“Gratitude is an art of painting an adversity into a lovely picture.” ~Kak Sri
As the season of gratitude arrives – and before the sometimes chaotic season of giving and receiving quickly follows – I wanted to pause and reflect upon the theme of thankfulness.
Over the last few years, I have experienced gratitude in its purest of forms, and the lessons on gratitude most striking to me are during my times with the refugee artisans. “Thank you” seems to be one of the first English phrases they pick up in their ESL classes, and a phrase they use freely, which doesn’t water down the value of their gratitude one bit. Each thank you is sincere and is accompanied by a smile that belies the fact that most came from a history of deplorable poverty, violence and persecution.
Here’s an example of their notion of gratitude: I’ve had many an opportunity to visit the artisans and their families in their humble homes. A typical visit entails them thanking me for visiting, for drinking the tea they’ve taken the time to prepare, for allowing them to host and serve me. What an amazing world this would be if we could all view gratitude as a natural part of the act of giving, and not only as an obligatory etiquette of receiving.
From these interactions, two insights on gratitude emerged for me: 1. Gratitude is an infinite and catalytic resource; one that brings forth and nurtures acts of giving and of receiving. 2. The spirit of gratitude is magnified when it comes from one who has experienced times when there were no gifts to be thankful for, other than the act of surviving. Indeed, our artisans are proof that “gratitude is an art of painting an adversity into a lovely picture.”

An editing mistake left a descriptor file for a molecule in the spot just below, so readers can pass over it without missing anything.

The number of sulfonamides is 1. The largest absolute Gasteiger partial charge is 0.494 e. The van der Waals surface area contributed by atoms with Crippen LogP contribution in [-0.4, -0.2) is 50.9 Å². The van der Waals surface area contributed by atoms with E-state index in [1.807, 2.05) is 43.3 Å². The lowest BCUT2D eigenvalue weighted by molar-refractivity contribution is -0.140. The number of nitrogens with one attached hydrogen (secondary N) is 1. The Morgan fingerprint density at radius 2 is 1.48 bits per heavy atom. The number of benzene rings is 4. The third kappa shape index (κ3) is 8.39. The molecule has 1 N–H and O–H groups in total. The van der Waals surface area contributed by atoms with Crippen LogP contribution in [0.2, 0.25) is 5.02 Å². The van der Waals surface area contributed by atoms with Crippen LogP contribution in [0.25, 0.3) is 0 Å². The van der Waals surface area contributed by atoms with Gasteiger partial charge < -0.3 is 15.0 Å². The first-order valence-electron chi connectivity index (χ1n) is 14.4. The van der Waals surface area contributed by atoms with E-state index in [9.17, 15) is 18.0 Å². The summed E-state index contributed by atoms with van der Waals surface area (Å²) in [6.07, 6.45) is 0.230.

That “lovely picture” is the beautiful pieces of arts and crafts they produce and sell through the program certainly; but it is more so the “lovely picture” of a new community they have built by connecting to other refugee women and to the many individuals who’ve walked by their side, encouraging them.
One of my fondest memories of the program was at our very first artisan orientation session. Through an introductory exercise, we asked each artisan to tell us a little about herself. Time after time, we heard the familiar refrain of, “Hello, I am (name), I am from (country of origin).” But, then we’d hear, “and I am happy to have made new friends.” By joining The Cloth, they were, of course excited about the prospects of making needed supplemental income; but they seemed more excited to have connected to other women and “new friends.”
Over the last two years, The Cloth has morphed from a program into a true community. Whether a generous donor, a community or retail partner, or an amazing volunteer, all of you have contributed to the success of the program…and for that, we are so grateful!
Thank you for helping the refugees transition from giving thanks for the mere act of surviving to being able to “wake at dawn with a winged heart and give thanks for another day of loving (Kahlil Gibran).”